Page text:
How do I write an if statement?

An if statement, also called a "conditional", is a means to allow a code fragment to execute only under specific circumstances. This kind of conditionality is common in every day life - for example:

  1. You take an umbrella out with you if it is raining and
  2. You can only buy a pint of beer in a pub if your age is 18 or over

Python examples

Here are these simple examples converted into Python:

if isRaining():

This example is quite abstract, because we are assuming that somebody else has implemented functions for isRaining() and takeUmbrella(). Slightly less abstract:

if age >= 18:

General examples

The general form of a simple if statement is as follows:

if <condition>:

The <condition> part is a boolean expression that specifies when the code in <statements> should execute: if <condition> is true, they will. If <condition> is false, they will not.

In the umbrella example, we used a function as the boolean expression - the function isRaining() must return True or False (based on whether it's raining or not). In the beer example, we compared a variable called "age" with the value 18 - again, whether age is greater than 18 will be either true or false.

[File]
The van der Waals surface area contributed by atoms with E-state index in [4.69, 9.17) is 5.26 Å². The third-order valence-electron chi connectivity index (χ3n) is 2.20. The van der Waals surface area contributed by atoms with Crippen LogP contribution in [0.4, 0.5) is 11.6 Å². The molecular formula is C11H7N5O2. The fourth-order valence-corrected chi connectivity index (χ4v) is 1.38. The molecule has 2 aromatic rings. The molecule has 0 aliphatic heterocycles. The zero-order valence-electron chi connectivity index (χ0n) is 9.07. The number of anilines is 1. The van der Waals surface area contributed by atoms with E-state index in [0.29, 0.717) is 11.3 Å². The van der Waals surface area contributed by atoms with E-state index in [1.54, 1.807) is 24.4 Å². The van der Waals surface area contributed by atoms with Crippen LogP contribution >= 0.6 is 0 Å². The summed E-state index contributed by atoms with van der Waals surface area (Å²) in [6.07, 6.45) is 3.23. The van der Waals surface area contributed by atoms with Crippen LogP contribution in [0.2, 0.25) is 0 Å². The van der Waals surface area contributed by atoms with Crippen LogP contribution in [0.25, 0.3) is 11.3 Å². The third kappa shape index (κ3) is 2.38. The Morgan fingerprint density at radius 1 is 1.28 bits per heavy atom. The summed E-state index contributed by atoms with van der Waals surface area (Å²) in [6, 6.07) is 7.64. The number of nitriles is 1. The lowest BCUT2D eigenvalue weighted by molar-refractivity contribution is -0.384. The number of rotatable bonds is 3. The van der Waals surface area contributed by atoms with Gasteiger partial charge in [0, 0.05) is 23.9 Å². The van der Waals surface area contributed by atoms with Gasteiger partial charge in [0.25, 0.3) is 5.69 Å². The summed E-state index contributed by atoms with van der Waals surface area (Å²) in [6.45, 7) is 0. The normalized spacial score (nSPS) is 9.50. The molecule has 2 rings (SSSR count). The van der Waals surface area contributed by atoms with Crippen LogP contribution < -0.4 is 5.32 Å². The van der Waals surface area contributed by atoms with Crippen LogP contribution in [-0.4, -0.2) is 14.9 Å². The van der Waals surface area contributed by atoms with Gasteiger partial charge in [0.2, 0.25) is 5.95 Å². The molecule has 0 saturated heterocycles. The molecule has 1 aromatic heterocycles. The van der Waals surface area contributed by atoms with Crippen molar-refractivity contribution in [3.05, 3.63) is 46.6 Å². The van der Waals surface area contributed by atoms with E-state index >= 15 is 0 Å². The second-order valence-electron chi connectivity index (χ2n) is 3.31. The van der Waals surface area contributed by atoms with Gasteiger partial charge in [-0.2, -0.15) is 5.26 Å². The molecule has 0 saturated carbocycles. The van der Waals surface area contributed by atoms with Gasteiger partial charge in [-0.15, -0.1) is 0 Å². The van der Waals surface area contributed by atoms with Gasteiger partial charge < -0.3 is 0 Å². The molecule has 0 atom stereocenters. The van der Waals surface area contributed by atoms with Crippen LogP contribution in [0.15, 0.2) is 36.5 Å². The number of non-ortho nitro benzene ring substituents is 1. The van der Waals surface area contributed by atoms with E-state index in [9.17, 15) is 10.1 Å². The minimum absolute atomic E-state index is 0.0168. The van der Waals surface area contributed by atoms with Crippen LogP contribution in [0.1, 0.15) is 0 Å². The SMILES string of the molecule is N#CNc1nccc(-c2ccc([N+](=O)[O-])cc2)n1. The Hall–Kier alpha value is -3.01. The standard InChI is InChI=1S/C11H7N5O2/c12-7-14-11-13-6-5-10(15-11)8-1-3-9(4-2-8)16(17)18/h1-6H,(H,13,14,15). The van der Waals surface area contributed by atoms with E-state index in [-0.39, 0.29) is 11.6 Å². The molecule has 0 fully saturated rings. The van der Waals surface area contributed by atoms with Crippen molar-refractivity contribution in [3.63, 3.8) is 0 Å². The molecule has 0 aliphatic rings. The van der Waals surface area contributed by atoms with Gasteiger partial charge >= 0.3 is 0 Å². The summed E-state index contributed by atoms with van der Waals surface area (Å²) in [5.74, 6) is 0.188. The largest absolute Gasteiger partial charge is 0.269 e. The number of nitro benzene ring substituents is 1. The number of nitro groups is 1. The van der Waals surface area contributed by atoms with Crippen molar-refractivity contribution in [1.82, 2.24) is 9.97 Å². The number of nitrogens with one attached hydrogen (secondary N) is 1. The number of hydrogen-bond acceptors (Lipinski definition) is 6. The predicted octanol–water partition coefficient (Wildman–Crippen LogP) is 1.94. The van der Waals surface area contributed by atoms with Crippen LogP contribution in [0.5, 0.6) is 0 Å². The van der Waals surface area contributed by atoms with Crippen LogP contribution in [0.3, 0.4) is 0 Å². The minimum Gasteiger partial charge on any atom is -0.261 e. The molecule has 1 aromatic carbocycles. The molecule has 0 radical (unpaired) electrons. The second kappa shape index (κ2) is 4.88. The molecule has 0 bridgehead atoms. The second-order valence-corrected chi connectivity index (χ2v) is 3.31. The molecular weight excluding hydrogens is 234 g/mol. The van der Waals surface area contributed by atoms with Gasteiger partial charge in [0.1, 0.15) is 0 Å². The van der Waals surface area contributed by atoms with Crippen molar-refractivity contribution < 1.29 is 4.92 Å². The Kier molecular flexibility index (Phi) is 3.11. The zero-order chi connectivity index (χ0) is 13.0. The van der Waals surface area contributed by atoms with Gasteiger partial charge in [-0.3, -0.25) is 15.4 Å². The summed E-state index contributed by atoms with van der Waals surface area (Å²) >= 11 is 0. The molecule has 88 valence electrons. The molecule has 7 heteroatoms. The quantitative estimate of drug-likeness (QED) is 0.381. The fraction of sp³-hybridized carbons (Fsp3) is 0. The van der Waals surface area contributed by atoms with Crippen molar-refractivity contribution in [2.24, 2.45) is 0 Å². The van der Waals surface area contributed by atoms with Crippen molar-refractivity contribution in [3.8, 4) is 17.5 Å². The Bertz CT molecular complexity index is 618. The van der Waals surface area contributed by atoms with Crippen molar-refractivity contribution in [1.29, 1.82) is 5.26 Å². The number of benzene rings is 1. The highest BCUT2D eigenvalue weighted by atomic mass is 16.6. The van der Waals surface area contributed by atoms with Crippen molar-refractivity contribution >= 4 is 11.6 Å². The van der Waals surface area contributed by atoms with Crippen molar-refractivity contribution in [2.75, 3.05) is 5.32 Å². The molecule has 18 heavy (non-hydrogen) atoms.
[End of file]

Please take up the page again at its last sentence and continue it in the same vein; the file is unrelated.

Writing if statements

To formulate your own if statement, you need to understand:

  • What condition you are testing. To determine whether your condition is appropriate (whether it is a "boolean expression"), you need to ask yourself whether the condition you have used is a question with a yes/no answer.
  • What should happen if that condition is true.

Tiny case study

Let's imagine we have a variable storing somebody's name and we only say hello to people called "Peter". Here, the condition is based on whether the variable name matches some preset value. We can express this as the boolean expression:


This "question" has a yes/no answer - either the variable "name" matches "Peter" or it doesn't. We use this condition in our if statement as follows:

if name=="Peter":
    print "hello there".

Using if-else

We can extend if statements also allow us to have code that executes if the condition is *not* true. Again these happen in every day life:

  • If I have any milk, I'll eat cereal. Otherwise I'll buy something on the way to work.
  • If it's Friday, I'll drink beer. Otherwise, I'll drink coke.

Here are these as examples:

if haveMilk():
if day=="friday":

As before, the boolean statements are yes/no questions. The statements beneath the if are what we do if the answer is "yes". The statements below the else are what we do if the answer is no.

More help

There are many more examples and (yet more) explanation of if statements to be found here. This also covers the elif part, which allows you to have more than one condition.

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